Daniel C. Neagu, Gongde Guo, Paul R. Trundle and Mark T.D. Cronin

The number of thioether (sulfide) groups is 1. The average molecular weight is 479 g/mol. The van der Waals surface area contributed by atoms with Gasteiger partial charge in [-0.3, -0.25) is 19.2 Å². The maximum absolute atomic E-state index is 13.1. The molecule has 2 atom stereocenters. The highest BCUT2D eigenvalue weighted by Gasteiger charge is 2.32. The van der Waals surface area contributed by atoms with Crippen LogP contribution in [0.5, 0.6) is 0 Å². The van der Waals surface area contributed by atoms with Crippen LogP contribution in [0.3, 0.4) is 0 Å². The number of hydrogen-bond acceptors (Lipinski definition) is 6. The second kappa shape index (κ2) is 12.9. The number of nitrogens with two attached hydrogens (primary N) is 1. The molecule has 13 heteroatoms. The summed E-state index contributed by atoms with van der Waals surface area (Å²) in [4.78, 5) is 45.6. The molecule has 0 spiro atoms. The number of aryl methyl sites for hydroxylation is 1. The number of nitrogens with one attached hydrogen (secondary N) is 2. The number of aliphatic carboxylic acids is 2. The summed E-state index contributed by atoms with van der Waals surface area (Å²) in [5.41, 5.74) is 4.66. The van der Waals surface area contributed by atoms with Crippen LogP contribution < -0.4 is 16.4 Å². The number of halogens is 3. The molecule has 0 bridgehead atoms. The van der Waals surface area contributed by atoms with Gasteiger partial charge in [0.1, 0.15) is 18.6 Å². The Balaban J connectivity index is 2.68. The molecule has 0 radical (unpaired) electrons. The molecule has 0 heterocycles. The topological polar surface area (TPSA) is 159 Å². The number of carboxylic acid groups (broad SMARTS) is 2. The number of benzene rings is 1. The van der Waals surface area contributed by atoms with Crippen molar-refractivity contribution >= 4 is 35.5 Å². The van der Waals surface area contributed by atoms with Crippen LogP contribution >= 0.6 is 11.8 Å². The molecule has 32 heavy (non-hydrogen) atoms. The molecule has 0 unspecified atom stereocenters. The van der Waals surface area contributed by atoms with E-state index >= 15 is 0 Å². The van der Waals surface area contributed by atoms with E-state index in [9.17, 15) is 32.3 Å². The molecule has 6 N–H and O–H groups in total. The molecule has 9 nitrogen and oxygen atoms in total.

This paper reports results of a comparative study of widely used machine learning algorithms applied to predictive toxicology data mining. The machine learning algorithms involved were chosen in terms of their representability and diversity, and were extensively evaluated with seven toxicity data sets which were taken from real-world applications. Some results based on visual analysis of the correlations of different descriptors to the class values of chemical compounds, and on the relationships of the range of chosen descriptors to the performance of machine learning algorithms, are emphasised from our experiments. Some interesting findings relating to the data and the quality of the models are presented — for example, that no specific algorithm appears best for all seven toxicity data sets, and that up to five descriptors are sufficient for creating classification models for each toxicity data set with good accuracy. We suggest that, for a specific data set, model accuracy is affected by the feature selection method and model development technique. Models built with too many or too few descriptors are undesirable, and finding the optimal feature subset appears at least as important as selecting appropriate algorithms with which to build a final model.
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